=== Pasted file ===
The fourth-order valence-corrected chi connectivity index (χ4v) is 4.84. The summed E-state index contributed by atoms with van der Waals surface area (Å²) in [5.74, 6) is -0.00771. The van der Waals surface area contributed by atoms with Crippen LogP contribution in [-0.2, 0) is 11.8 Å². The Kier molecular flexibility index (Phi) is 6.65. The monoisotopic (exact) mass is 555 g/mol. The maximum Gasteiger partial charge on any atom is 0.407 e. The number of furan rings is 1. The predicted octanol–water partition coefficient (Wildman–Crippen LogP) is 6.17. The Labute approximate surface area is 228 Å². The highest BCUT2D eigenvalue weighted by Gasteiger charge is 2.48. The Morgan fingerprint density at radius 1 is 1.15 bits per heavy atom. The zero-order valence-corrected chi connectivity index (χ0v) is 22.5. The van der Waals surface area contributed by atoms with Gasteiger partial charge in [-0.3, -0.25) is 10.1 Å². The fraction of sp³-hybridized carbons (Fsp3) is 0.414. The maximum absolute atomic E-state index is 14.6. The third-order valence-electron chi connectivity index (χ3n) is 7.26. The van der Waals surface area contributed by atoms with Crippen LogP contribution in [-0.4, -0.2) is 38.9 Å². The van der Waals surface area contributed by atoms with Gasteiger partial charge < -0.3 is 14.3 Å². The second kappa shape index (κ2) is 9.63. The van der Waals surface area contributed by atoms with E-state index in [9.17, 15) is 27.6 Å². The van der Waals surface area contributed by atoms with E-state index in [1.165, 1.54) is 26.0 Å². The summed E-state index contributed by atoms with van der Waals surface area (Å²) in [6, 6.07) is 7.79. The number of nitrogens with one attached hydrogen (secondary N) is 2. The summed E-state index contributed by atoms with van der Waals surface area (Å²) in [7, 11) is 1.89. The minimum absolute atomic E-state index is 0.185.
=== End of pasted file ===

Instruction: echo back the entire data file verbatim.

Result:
The fourth-order valence-corrected chi connectivity index (χ4v) is 4.84. The summed E-state index contributed by atoms with van der Waals surface area (Å²) in [5.74, 6) is -0.00771. The van der Waals surface area contributed by atoms with Crippen LogP contribution in [-0.2, 0) is 11.8 Å². The Kier molecular flexibility index (Phi) is 6.65. The monoisotopic (exact) mass is 555 g/mol. The maximum Gasteiger partial charge on any atom is 0.407 e. The number of furan rings is 1. The predicted octanol–water partition coefficient (Wildman–Crippen LogP) is 6.17. The Labute approximate surface area is 228 Å². The highest BCUT2D eigenvalue weighted by Gasteiger charge is 2.48. The Morgan fingerprint density at radius 1 is 1.15 bits per heavy atom. The zero-order valence-corrected chi connectivity index (χ0v) is 22.5. The van der Waals surface area contributed by atoms with Gasteiger partial charge in [-0.3, -0.25) is 10.1 Å². The fraction of sp³-hybridized carbons (Fsp3) is 0.414. The maximum absolute atomic E-state index is 14.6. The third-order valence-electron chi connectivity index (χ3n) is 7.26. The van der Waals surface area contributed by atoms with Crippen LogP contribution in [-0.4, -0.2) is 38.9 Å². The van der Waals surface area contributed by atoms with Gasteiger partial charge < -0.3 is 14.3 Å². The second kappa shape index (κ2) is 9.63. The van der Waals surface area contributed by atoms with E-state index in [9.17, 15) is 27.6 Å². The van der Waals surface area contributed by atoms with E-state index in [1.165, 1.54) is 26.0 Å². The summed E-state index contributed by atoms with van der Waals surface area (Å²) in [6, 6.07) is 7.79. The number of nitrogens with one attached hydrogen (secondary N) is 2. The summed E-state index contributed by atoms with van der Waals surface area (Å²) in [7, 11) is 1.89. The minimum absolute atomic E-state index is 0.185.